The Earth Hour Story
Earth Hour launched in Sydney in 2007, with 2.2 million people and 2,100 businesses participating in the ‘lights off’ event. Just one year later, Earth Hour became a global phenomenon with over 35 countries, and an estimated 50-100 million people participating.
2017 will mark the 10th anniversary of Earth Hour as a global phenomenon. What started as an Aussie idea has grown into a global force of nature, that is now celebrated in over 172 countries and over 7,000 cities and towns worldwide. The symbolic hour has grown into the world’s largest grassroots movement for the environment, with beyond-the-hour projects and initiatives happening throughout the year.
Earth Hour is a great home-grown success story: an Aussie campaign designed to draw attention to tackling global warming and get people talking about what we can do to help.
In Australia, Earth Hour is something that really brings communities together, with 1 in every 4 Aussies taking part. In 2016, millions of Australians took part in Earth Hour to show their support for a low pollution, clean energy future, one in which we can continue to enjoy the best of nature and our great Aussie outdoor lifestyle.
10 years of Earth Hour
In 2017, WWF is celebrating 10 years of Earth Hour and 10 years of progress on changing climate change.
We have come a long way in the last decade. Australian states and territories are now going full steam ahead with their ambitious targets for renewable energy. Right now about 1 in 7 Aussie households have solar panels installed on their roofs - we sure love our sun!
Earth Hour as a global movement has seen remarkable results. Last year the world came together to bridge our differences in a landmark global agreement in Paris to tackle climate change. We have seen 3.4 million hectares of marine parks protected in Argentina, an Earth Hour Forest in Uganda established, and a ban on plastic bags in the Galapagos Islands. Every individual voice, in chorus with the world during Earth Hour, has created an unstoppable momentum for our planet.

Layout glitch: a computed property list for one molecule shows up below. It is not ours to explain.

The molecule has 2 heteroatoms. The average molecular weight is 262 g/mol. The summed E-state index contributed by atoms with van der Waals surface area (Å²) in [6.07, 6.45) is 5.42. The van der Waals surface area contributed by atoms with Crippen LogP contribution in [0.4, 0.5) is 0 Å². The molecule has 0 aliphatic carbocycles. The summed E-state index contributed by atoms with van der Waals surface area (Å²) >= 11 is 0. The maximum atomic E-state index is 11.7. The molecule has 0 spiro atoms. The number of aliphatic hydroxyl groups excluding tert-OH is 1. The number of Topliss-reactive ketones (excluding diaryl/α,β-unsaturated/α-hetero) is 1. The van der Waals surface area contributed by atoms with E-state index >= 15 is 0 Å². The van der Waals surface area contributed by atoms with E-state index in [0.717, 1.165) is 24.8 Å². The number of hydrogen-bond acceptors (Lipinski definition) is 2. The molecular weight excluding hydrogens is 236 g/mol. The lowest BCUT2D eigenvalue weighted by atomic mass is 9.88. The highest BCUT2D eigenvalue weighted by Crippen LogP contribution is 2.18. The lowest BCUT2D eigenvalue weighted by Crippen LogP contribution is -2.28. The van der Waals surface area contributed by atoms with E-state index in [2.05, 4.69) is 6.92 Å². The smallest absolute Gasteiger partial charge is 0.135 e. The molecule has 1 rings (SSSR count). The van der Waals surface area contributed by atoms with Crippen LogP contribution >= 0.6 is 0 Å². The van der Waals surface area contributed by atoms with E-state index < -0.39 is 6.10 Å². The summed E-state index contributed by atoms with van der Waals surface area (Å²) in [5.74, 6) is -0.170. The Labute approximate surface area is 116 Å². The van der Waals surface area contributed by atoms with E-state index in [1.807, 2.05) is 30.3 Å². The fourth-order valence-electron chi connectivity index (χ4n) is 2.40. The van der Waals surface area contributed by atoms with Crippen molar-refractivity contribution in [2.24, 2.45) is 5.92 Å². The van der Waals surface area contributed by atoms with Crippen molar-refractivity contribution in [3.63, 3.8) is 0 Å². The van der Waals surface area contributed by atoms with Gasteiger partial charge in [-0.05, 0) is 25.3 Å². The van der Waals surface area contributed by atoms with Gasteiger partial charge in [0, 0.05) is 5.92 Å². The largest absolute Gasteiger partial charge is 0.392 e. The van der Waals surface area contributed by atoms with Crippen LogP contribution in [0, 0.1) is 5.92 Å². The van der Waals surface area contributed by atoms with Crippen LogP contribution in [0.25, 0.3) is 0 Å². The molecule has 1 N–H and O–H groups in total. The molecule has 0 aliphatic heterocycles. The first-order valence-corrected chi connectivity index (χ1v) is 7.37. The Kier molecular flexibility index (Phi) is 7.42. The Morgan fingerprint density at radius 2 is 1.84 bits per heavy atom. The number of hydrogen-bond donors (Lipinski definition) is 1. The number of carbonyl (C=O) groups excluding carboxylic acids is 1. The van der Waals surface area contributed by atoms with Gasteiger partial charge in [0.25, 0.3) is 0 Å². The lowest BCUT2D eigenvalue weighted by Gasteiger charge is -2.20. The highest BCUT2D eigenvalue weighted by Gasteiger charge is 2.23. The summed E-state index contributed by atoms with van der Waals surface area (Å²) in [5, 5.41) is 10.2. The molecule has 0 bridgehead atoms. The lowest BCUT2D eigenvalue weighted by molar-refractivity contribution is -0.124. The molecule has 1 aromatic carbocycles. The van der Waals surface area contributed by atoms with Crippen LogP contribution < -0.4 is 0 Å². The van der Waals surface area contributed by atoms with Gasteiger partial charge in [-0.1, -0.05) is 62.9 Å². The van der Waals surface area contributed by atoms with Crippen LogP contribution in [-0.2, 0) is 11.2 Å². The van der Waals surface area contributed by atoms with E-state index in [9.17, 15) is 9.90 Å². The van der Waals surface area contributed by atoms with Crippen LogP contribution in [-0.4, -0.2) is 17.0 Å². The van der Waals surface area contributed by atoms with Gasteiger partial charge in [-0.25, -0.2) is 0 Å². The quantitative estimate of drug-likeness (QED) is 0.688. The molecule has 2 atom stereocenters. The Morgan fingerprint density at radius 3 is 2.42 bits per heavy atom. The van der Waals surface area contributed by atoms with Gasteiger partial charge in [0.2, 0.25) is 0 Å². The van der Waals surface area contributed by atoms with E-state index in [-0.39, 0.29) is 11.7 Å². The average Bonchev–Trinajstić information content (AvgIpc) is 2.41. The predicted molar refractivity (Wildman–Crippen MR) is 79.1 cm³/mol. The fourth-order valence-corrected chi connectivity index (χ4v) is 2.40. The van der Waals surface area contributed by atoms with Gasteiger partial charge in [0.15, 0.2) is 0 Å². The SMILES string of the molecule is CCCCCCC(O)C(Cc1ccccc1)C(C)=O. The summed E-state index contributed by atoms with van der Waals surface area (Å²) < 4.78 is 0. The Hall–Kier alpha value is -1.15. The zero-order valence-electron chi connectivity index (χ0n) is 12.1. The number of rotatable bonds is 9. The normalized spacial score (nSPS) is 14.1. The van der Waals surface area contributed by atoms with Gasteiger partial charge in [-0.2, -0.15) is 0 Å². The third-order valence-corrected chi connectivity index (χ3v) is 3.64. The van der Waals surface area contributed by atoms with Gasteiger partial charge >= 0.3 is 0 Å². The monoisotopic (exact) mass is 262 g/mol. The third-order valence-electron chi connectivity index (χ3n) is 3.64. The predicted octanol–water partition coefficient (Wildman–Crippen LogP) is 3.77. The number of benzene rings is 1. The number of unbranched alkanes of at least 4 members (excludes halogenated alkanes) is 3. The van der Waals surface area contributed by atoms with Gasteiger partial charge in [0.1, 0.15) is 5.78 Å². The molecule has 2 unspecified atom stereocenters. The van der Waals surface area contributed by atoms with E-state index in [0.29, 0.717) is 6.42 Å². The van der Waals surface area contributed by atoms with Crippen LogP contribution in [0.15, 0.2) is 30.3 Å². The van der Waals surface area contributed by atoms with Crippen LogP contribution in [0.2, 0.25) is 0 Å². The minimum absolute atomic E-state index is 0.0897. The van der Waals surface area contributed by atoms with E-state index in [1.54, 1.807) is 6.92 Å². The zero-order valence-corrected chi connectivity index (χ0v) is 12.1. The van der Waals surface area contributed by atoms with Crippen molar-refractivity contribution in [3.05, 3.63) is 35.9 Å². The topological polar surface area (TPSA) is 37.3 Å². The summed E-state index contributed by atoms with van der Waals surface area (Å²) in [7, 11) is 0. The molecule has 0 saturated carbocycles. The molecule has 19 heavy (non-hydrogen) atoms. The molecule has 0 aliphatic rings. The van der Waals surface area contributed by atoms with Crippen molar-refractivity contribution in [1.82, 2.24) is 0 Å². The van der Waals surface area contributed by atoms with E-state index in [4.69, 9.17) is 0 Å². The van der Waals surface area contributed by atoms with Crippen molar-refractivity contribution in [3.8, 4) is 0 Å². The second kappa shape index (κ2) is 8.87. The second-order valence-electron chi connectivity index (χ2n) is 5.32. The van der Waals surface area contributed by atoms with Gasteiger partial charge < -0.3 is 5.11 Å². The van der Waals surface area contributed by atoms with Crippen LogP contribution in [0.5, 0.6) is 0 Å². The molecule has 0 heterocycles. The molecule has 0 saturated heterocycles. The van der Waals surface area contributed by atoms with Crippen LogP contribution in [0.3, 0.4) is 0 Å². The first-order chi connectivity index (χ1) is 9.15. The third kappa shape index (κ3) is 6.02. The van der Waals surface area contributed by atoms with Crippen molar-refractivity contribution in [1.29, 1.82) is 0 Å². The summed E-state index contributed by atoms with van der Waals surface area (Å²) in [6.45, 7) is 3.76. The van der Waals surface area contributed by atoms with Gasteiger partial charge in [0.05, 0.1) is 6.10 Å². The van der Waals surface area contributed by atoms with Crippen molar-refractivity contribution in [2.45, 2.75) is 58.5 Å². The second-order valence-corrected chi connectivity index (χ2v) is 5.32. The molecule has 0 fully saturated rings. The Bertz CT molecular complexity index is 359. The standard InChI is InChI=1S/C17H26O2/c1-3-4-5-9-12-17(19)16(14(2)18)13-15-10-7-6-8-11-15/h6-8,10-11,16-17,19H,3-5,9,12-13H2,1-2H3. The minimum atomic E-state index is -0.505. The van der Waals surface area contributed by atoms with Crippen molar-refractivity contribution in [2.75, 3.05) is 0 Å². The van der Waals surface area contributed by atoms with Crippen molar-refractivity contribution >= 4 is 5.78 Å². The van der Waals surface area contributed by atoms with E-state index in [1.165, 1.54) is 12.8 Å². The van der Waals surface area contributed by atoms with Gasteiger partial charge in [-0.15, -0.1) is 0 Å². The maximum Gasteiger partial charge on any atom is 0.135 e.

More than ever, our actions on climate change today will shape the future for our children. Since they were born, our children have been taught to be active recyclers, aware of renewable power alternatives, and informed about the effects of pollution on our planet. They know more about climate change than any other generation. And they have extraordinary views on what they want for their planet.
Yet our future is under threat from rising temperatures and more extreme weather. Small changes to our climate as a result of increased carbon pollution are messing up the delicate balance of nature that we enjoy so much.
On Saturday, 25th March, switch off to support progress for the next generation. Switch off to #JoinTheFuture.
Planet to Plate: The Earth Hour Cookbook
As part of the 2015 campaign, Earth Hour launched an Australian-first cookbook, Planet to Plate.
The cookbook features recipes from our top celebrity chefs, stories from farmers about the ways increased carbon pollution is affecting them, and information on how Australians can get involved to safeguard our country’s great food industry into the future.
You can buy a copy of Planet to Plate: The Earth Hour Cookbook here.
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